A few more scenes from Pella:
From Pella we continued on Iowa 163 all the way into Des Moines and then on to Interstate 235. Along the way we passed the impressive Iowa Capital building with its gold plated dome and four other domes. One of the most impressive capital buildings I have seen in my travels.
After passing through Des Moines, we made our way into Iowa Wind Turbine country around Casey and Adair. The Rest Area on I-80 near Casey (on the Westbound side) has a giant wind turbine blade installed. The kids were all asleep, so we didn’t stop. But we did get a photo of it:
Continuing westward toward Adair we could begin seeing the huge MidAmerican owned Rolling Hills wind farm, which currently consists of nearly 200 Siemens 2.3 MW turbines, making it the largest wind farm in Iowa. According to a number of reports, the state generates nearly a quarter of its energy from wind, first in the nation, and the number will soon grow as more than 600 more wind turbines are slated for installation through 2015.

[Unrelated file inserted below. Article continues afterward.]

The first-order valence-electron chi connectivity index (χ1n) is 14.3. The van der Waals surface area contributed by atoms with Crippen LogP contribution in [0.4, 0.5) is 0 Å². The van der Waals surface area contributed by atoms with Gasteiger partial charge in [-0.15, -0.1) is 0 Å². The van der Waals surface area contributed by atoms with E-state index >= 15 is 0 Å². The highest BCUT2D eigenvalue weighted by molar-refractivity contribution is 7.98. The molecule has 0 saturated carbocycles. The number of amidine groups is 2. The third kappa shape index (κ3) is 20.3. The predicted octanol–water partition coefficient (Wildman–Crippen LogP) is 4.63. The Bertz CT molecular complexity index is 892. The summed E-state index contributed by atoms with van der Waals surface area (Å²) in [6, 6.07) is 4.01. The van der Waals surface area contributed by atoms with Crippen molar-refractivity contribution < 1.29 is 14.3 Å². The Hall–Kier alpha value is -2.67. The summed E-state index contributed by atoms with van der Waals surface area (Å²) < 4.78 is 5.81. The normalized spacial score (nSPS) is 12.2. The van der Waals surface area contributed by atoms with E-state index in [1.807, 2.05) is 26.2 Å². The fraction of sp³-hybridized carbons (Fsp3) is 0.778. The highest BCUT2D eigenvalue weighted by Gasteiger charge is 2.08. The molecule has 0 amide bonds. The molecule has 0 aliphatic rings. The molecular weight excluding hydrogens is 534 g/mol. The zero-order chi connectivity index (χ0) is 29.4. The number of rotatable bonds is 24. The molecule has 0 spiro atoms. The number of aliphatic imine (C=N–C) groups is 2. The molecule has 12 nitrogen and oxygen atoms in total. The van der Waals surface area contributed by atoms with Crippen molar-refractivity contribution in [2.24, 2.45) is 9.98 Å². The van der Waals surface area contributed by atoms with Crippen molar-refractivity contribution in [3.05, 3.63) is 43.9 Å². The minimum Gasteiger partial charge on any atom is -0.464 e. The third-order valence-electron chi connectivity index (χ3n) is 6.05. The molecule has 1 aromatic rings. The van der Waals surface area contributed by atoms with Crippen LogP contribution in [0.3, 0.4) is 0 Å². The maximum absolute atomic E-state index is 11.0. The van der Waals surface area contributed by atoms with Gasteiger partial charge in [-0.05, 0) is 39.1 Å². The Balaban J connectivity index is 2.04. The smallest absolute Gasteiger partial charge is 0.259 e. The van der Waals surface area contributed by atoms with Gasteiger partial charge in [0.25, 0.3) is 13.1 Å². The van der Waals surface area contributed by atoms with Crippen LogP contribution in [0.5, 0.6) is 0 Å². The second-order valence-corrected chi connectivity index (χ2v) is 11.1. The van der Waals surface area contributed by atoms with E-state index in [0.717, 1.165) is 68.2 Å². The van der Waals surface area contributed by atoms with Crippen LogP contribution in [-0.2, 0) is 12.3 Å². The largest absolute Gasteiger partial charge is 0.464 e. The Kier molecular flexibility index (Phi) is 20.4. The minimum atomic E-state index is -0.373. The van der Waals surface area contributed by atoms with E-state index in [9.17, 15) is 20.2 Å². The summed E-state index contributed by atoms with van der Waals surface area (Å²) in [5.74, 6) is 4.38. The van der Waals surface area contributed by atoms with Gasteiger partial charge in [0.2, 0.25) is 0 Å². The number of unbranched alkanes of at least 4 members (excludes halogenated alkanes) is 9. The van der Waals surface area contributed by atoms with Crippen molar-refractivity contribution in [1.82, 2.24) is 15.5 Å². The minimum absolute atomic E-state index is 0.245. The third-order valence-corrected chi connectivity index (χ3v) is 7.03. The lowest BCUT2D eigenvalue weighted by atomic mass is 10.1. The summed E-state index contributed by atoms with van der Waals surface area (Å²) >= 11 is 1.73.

Wind Turbines are massive monsters. Unlike the old Dutch windmills (as seen in Pella), these units are about 262 feet tall from base to rotor shaft (twice as high as Niagara Falls!!). The blades are each 161 feet in length and the rotor diameter is 331 feet.
The wind farms are a boost to the economy of the counties involved as farmers and other land owners get thousands of dollars for the utilities to use their lands. Some consider them unsightly. I love the graceful feel of these “modern flowers” blossoming out of the fields. With these added funds, it is no wonder that Adair, Iowa has a famous Smiley Water Tower!! The town of Adair is humorously known as “the happiest town on Earth” and its town welcome sign greets visitors with “Welcome to Adair It’ll make you Smile!”.